Making Instagram-Worthy Rainbow Pasta Is Not as Hard as You Think
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Linda Miller Nicholson, Instagram sensation and author of new cookbook Pasta, Pretty Please ($29), treats her favorite food in the world — pasta of all shapes, sizes, colors, and fillings — like edible art. She makes rainbow pasta, including multicolored pappardelle, polka-dot farfalle, and argyle lasagna, with ease and with 100 percent natural ingredients. Her book shows that with a few kitchen tools, you can too. Check out the recipe for six-color fettuccine below, and you’ll see that creating colorful pasta is not too much harder than making dough.
If you’ve never made pasta from scratch, don’t let the photo above scare you away from Pasta, Pretty Please. Nicholson insists in the intro of the book, “If you have a rolling pin, a bench scraper, and some elbow grease, you can make noodles.” Start with Nicholson’s easy recipes for pasta dough, which are only three ingredients: pasta flour, eggs (use hot tap water to make it vegan, she says), and a coloring agent. To make pasta of every color in the rainbow, Nicholson uses not sketchy artificial dyes, but superfoods like açaí (purple), activated charcoal (black), matcha (green), paprika (orange), spirulina (blue), and red beets (red).
When your dough is ready, turning it into pasta is as simple as rolling it flatter and guiding it through a pasta sheeting machine (Nicholson’s favorite is the Atlas Marcato). To make two-toned fettuccine, for example, just lay one blue sheet of pasta dough onto a green sheet, use a rolling pin to stick them together, and put them through a pasta machine to make impressive noodles that are blue on one side and green on the other.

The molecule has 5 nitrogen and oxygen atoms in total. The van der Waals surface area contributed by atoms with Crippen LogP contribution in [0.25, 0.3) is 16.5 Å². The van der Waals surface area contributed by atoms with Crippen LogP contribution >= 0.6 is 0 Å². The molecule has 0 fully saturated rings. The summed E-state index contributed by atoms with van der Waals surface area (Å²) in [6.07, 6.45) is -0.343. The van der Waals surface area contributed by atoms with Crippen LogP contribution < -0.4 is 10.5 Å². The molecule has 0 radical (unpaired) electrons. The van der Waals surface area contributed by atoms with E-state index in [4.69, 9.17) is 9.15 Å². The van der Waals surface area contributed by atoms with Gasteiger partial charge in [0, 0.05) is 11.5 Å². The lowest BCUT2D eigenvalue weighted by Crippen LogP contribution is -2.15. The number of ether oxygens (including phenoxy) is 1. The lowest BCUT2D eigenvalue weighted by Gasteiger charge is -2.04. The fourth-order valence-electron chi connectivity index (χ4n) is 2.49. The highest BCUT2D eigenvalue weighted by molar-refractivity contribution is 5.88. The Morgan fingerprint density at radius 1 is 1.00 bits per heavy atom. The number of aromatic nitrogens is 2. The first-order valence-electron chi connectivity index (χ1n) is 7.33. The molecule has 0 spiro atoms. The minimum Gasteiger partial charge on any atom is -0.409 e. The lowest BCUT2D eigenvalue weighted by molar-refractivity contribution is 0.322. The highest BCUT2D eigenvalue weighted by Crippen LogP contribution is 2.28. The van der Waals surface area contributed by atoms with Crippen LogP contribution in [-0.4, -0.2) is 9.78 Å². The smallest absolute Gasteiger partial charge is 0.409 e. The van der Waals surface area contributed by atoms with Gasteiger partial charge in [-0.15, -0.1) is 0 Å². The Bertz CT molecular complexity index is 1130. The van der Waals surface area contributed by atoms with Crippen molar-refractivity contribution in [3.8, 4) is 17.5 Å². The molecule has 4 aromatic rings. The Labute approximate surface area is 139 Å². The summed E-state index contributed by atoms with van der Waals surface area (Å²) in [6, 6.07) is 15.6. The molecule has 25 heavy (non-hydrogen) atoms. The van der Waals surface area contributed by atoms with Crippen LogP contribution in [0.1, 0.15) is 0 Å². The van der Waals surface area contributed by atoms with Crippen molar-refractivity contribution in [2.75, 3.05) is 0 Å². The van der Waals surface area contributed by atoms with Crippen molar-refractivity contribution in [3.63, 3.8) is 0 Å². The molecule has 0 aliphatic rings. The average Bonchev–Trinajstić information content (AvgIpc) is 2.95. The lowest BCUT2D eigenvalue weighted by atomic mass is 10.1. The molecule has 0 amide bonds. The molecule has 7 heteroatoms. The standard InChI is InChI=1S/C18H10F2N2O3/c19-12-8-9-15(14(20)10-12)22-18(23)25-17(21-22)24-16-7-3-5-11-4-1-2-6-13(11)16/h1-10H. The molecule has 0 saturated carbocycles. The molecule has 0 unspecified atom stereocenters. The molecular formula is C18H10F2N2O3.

PPL is divided into informative sections on colorful dough, shapes and patterns, fillings, and sauces, so you can mix and match recipes to make the edible artwork of your dreams. That might be pink ravioli with squash ricotta filling or star-studded pappardelle with sage browned butter. You can even use the instructions as more of a suggestion than a strict guide; Nicholson shows that even messily layering blue spaghetti onto plain pasta can look like modern art.
If you’re really serious about pasta making, you’ll like Nicholson’s list of useful tools (like lidded sheet pans for pasta storage) and unexpected cooking tips (like how to use pasta scraps to make crispy crackers). Even if you’re not so serious, you can still read Nicholson’s book for pure culinary entertainment. Her story about falling in love with pasta (involving a nonna’s cacio e pepe in Italy, of course) is pure fun to read, and her vocabulary is as colorful as her fettuccine.
basic mother dough
This dough is the real workhorse of the bunch. It’s a classic pale yellow and extremely versatile. If you’ve never made pasta before, this is the best place to start.
Recipe Notes: The author recommends picking up the book for full instructions on how to use foods to dye the pasta. In the meantime, whether you are using a powder (like turmeric or matcha) or puree (like tomatoes or beets), add it with the flour and eggs in the first step so it fully blends into the flour. If the dough becomes too wet (this can happen with purees), add a little more flour and keep mixing until the right doughy consistency is reached.